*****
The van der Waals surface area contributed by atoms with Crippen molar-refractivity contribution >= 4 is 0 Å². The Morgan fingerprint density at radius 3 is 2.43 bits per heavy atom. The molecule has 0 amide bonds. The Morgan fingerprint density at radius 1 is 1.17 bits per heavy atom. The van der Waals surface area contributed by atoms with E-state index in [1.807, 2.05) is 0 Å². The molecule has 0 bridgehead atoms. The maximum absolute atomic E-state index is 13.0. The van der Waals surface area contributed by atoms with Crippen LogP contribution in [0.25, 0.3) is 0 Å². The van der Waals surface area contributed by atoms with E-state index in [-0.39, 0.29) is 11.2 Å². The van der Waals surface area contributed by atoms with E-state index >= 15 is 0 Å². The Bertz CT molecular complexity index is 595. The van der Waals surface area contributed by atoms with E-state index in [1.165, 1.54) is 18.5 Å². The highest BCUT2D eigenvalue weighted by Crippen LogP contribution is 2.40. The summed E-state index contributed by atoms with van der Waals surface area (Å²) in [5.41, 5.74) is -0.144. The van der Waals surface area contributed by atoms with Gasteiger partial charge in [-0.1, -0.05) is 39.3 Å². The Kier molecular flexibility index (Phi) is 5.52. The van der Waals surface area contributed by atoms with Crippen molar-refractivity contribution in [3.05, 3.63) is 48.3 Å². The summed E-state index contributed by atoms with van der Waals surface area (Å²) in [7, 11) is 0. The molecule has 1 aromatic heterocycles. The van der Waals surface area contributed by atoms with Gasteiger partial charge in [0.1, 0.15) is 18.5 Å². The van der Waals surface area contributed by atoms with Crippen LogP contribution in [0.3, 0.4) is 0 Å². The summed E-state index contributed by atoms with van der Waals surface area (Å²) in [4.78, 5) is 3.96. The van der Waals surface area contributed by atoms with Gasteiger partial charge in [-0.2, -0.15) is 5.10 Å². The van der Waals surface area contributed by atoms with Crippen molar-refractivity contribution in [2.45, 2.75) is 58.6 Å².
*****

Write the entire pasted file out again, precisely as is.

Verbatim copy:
The van der Waals surface area contributed by atoms with Crippen molar-refractivity contribution >= 4 is 0 Å². The Morgan fingerprint density at radius 3 is 2.43 bits per heavy atom. The molecule has 0 amide bonds. The Morgan fingerprint density at radius 1 is 1.17 bits per heavy atom. The van der Waals surface area contributed by atoms with E-state index in [1.807, 2.05) is 0 Å². The molecule has 0 bridgehead atoms. The maximum absolute atomic E-state index is 13.0. The van der Waals surface area contributed by atoms with Crippen LogP contribution in [0.25, 0.3) is 0 Å². The van der Waals surface area contributed by atoms with E-state index in [-0.39, 0.29) is 11.2 Å². The van der Waals surface area contributed by atoms with E-state index >= 15 is 0 Å². The Bertz CT molecular complexity index is 595. The van der Waals surface area contributed by atoms with E-state index in [1.165, 1.54) is 18.5 Å². The highest BCUT2D eigenvalue weighted by Crippen LogP contribution is 2.40. The summed E-state index contributed by atoms with van der Waals surface area (Å²) in [5.41, 5.74) is -0.144. The van der Waals surface area contributed by atoms with Gasteiger partial charge in [-0.1, -0.05) is 39.3 Å². The Kier molecular flexibility index (Phi) is 5.52. The van der Waals surface area contributed by atoms with Crippen molar-refractivity contribution in [3.05, 3.63) is 48.3 Å². The summed E-state index contributed by atoms with van der Waals surface area (Å²) in [7, 11) is 0. The molecule has 1 aromatic heterocycles. The van der Waals surface area contributed by atoms with Gasteiger partial charge in [0.1, 0.15) is 18.5 Å². The van der Waals surface area contributed by atoms with Crippen LogP contribution in [0.3, 0.4) is 0 Å². The summed E-state index contributed by atoms with van der Waals surface area (Å²) in [4.78, 5) is 3.96. The van der Waals surface area contributed by atoms with Gasteiger partial charge in [-0.2, -0.15) is 5.10 Å². The van der Waals surface area contributed by atoms with Crippen molar-refractivity contribution in [2.45, 2.75) is 58.6 Å².